Winston Churchill is possibly one of the most famous and iconic of London’s former residents. As the leader of the Conservative Party and Prime Minister who helped win the Second World War for the allies, Churchill has gone down in history as one of the most legendary figures in the past hundred years, as well as one of the most recognisable Londoners out there. It’s no wonder then, that so many tourists flock to London to explore the history of this near-mythical figure. For those who are staying at the Shaftesbury Hyde Park International London, the central location of your hotel will give you the unique opportunity to reach many areas of the city with ease, giving you the chance to explore the unique sites that shaped Churchills life.
Churchill War Rooms
Located under Westminster, the War Rooms are one of the sites for the Imperial War Museums and act as one of the most in-depth dives into the strategic team behind the military manoeuvres of World War Two. Headed by Churchill, the labyrinthine bunkers and the personnel working there were constantly in contact with various military units across Europe, making high stakes decisions which would affect the course of the war. Using wax models and recreations of the technology they sued, the war rooms are one of the most vivid and oppressive depictions of the UK during war time.
St Paul’s Cathedral
This iconic cathedral is not only famous for being the funeral location for Churchill but is also well worth a visit for its own attributes. On the day of his funeral on February 1st, 1965, the streets of central London were lined with onlookers, as a magnificent military procession hauled Churchills coffin to St Pauls Cathedral. St Paul’s was an atmospheric and magnificent funeral stage for Churchill, and tourists can still explore its jaw dropping halls today.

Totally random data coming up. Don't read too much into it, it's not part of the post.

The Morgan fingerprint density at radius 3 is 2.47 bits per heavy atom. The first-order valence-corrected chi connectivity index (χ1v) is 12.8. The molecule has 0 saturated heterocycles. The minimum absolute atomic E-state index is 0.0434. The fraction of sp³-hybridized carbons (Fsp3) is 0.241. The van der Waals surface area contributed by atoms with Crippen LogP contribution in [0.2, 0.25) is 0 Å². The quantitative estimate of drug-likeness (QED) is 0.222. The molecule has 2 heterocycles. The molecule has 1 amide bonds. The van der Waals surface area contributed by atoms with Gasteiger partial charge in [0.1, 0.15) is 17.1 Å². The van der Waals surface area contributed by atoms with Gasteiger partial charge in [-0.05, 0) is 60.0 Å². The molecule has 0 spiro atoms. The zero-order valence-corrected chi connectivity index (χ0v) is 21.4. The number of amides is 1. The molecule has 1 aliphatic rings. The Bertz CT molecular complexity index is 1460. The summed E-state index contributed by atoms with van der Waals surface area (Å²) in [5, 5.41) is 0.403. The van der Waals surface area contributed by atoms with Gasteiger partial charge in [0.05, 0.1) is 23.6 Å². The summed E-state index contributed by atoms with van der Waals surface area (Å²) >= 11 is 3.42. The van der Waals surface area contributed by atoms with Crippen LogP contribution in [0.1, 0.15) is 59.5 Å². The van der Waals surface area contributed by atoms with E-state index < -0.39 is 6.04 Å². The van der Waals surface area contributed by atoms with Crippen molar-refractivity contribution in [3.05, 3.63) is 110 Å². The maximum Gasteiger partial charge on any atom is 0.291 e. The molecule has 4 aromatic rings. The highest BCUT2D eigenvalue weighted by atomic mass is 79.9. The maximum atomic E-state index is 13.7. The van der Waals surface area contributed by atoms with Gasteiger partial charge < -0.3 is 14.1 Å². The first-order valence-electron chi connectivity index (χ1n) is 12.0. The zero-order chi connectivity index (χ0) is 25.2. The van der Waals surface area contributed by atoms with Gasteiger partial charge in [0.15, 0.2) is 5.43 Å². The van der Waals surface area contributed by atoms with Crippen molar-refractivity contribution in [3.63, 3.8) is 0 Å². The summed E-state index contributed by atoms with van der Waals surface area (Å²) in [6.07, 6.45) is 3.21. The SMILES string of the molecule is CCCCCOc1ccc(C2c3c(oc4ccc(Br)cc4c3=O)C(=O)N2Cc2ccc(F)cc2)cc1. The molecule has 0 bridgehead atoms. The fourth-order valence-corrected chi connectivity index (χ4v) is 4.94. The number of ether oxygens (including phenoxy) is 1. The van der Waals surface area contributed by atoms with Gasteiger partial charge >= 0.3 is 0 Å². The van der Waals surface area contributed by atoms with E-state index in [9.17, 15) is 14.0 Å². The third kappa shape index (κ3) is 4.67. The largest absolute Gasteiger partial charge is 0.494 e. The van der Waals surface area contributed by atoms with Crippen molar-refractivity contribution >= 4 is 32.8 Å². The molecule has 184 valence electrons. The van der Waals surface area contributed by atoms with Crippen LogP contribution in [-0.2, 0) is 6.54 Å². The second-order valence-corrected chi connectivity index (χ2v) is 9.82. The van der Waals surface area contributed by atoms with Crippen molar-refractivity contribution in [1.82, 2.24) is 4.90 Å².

National Portrait Gallery
The National Portrait Gallery is a free to visit gallery on Trafalgar Square and is well known for holding masterful portraits, both photographic and painted, of many well-known figures from throughout history. Churchill is no exception, with plenty of depictions of him from throughout his life, including a photograph by Yousuf Karsh and a famous painting by Walter Sickert.
The second school of Churchill, this high-end private school has become ever more popular and famous for being the early educational ground for Churchill, from 1888 to 1892.
The astounding medieval hall in central London has a banquet hall housing busts of British heroes, one of which is of course, Churchill. If you’re ever lucky enough to get a look round the incredible Great Hall dating back to the 1440’s, have a look for Churchill, Nelson and Wellington.
28 Hyde Park Gate
28 Hyde Park Gate was the residence of Churchill in his days after being Prime Minister. It is here, in the grand house next to Hyde Park that Churchill passed away, and when passing on your way to Hyde Park, be sure to look out for the blue plaque commemorating him.